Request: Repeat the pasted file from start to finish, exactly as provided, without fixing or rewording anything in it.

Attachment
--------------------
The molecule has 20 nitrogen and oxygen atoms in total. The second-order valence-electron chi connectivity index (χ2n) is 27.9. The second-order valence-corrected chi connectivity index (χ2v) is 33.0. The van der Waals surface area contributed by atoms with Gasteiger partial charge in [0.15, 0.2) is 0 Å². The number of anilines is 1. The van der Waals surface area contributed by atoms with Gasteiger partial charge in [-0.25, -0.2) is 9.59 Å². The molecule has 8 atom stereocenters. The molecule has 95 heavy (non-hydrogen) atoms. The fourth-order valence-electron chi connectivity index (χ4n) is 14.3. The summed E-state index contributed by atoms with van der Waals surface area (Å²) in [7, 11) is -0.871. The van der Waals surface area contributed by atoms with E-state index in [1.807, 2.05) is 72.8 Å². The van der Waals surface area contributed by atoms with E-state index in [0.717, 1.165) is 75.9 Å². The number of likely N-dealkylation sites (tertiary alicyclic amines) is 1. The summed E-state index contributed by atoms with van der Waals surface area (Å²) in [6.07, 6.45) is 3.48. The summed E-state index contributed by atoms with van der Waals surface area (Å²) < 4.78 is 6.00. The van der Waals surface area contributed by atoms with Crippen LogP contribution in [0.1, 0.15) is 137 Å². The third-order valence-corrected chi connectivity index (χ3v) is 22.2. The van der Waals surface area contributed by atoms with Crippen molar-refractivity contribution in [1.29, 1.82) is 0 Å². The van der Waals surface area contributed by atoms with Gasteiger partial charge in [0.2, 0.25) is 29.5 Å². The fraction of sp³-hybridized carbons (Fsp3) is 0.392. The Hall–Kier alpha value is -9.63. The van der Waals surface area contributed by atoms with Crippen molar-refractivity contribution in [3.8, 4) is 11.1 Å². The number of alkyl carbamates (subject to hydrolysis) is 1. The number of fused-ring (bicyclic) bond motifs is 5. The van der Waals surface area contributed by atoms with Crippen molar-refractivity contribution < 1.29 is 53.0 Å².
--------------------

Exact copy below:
The molecule has 20 nitrogen and oxygen atoms in total. The second-order valence-electron chi connectivity index (χ2n) is 27.9. The second-order valence-corrected chi connectivity index (χ2v) is 33.0. The van der Waals surface area contributed by atoms with Gasteiger partial charge in [0.15, 0.2) is 0 Å². The number of anilines is 1. The van der Waals surface area contributed by atoms with Gasteiger partial charge in [-0.25, -0.2) is 9.59 Å². The molecule has 8 atom stereocenters. The molecule has 95 heavy (non-hydrogen) atoms. The fourth-order valence-electron chi connectivity index (χ4n) is 14.3. The summed E-state index contributed by atoms with van der Waals surface area (Å²) in [7, 11) is -0.871. The van der Waals surface area contributed by atoms with E-state index in [1.807, 2.05) is 72.8 Å². The van der Waals surface area contributed by atoms with E-state index in [0.717, 1.165) is 75.9 Å². The number of likely N-dealkylation sites (tertiary alicyclic amines) is 1. The summed E-state index contributed by atoms with van der Waals surface area (Å²) in [6.07, 6.45) is 3.48. The summed E-state index contributed by atoms with van der Waals surface area (Å²) < 4.78 is 6.00. The van der Waals surface area contributed by atoms with Crippen LogP contribution in [0.1, 0.15) is 137 Å². The third-order valence-corrected chi connectivity index (χ3v) is 22.2. The van der Waals surface area contributed by atoms with Crippen molar-refractivity contribution in [1.29, 1.82) is 0 Å². The van der Waals surface area contributed by atoms with Gasteiger partial charge in [0.2, 0.25) is 29.5 Å². The fraction of sp³-hybridized carbons (Fsp3) is 0.392. The Hall–Kier alpha value is -9.63. The van der Waals surface area contributed by atoms with Crippen molar-refractivity contribution in [3.8, 4) is 11.1 Å². The number of alkyl carbamates (subject to hydrolysis) is 1. The number of fused-ring (bicyclic) bond motifs is 5. The van der Waals surface area contributed by atoms with Crippen molar-refractivity contribution < 1.29 is 53.0 Å².